This was in a recent issue of the Los Angeles Times:
"People in nearby earth-tone houses will ask the owner to think of them and mute her paint."
The article is typical of its kind: The house is bright green, some neighbors (identified as "the" neighbors) don't like it, and want the law to come make her change it to a color they like. They don't say they have superior aesthetic judgement -- they talk about fitting in with "the character" of the neighborhood (though a neighborhood with all 'earth-tone houses' seems to me to be pretty much without any specific character), and about property values -- the ultimate sword of the neighborhood meddler: Someone's house for sale hasn't gotten any offers since that awful paint job!
It appears that each property owner in a free society is limited in the use of their own property by the potential sale price of neighboring houses. I mean, a free society is all well and good, but my property values....!
We had an optometrist who painted her office in the middle of our small town, Castro Valley, in northern California, a shocking shade of purple -- basically the same as this house, except purple with green trim. The neighbors jumped up and down and demanded a law - since we are in an unincorporated area, there were no laws. Uproar.
Then, oddly, a backlash -- other neighbors started insisting that THEY actually LIKED the colorful business building. Like another commenter here, they were tired of beige beige beige. They eventually drowned out the complainers.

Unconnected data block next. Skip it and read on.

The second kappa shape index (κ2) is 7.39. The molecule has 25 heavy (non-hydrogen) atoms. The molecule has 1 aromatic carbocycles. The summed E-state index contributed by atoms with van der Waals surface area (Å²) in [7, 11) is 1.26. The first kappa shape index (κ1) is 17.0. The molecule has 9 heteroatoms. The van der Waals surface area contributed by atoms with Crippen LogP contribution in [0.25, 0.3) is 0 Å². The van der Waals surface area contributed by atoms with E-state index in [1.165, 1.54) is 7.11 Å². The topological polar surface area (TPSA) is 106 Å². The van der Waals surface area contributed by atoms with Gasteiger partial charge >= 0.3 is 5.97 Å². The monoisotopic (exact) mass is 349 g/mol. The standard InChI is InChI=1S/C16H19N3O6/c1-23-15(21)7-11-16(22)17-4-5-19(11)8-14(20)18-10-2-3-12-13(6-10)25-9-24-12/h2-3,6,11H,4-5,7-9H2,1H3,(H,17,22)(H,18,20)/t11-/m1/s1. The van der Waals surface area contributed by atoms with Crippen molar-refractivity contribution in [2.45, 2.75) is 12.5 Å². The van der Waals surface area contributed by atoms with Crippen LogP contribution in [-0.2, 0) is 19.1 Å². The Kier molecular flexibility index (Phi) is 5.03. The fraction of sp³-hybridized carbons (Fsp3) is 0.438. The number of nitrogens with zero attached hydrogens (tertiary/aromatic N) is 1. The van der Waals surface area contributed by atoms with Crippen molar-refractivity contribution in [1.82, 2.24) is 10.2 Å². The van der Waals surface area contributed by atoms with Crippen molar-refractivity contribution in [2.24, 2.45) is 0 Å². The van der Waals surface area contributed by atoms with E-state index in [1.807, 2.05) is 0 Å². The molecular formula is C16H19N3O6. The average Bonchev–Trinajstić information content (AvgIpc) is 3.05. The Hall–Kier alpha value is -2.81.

Today, a few years later, nobody notices the purple building. It's still there. We've gotten used to it; now we like it.
Your instant reaction to art isn't and shouldn't be made into the law. Stop being so bossy; relax; take a chill pill. Wait a year and see if you still hate it. If you still do -- too doggone bad.
I understand that people might not like the color of a house, or not like it to be in their neighborhood. But the strength of their aesthetic opinion gives nobody property rights in another person's property.
You don't like it -- this gives you no authority over them. You really REALLY don't like it -- this STILL gives you no authority over them.
You can even say it makes it harder to sell your house, that it depresses property values in your neighborhood. The value of your property STILL gives you no property rights over her home!
You can not like it. You can ask her to change it. You can reason with her, try to persuade her. But in the end, it's her house. You have no property rights due to your eyeballs being offended.
If property rights mean anything, they mean the right to peaceful enjoyment of your own property regardless of the artistic opinions of your neighbors -- even if they are architects -- even if they are government officials -- even if they are sacred zoning commissioners -- even if you voted for them -- even if you are firmly convinced that YOUR value judgement here is far superior to hers -- even if you and ALL YOUR NEIGHBORS hate the color of the house!
If that's not true, then the expression, "It's a free country" is not true either. We don't live in a free country; we live in a country as free as our neighbors care to let us be. Instead of the old slogan, "My freedom to swing my fist stops at your nose," the saying should now be, "My freedom to do anything stops at your opinion of what I'm doing."
In other words, finally, I am free to do anything that you don't care about. As long as it doesn't bother you, as long as you aren't offended by it, as long as you don't disapprove, I can do anything I want. But woe betide me if you don't like it -- then I have no freedoms at all. The Neighbors get to rule -- supported by local government.
This kind of thing is catnip to politicians. And that's why the Constitution attempts (too often in vain) to limit their power to help your neighbors oppress you.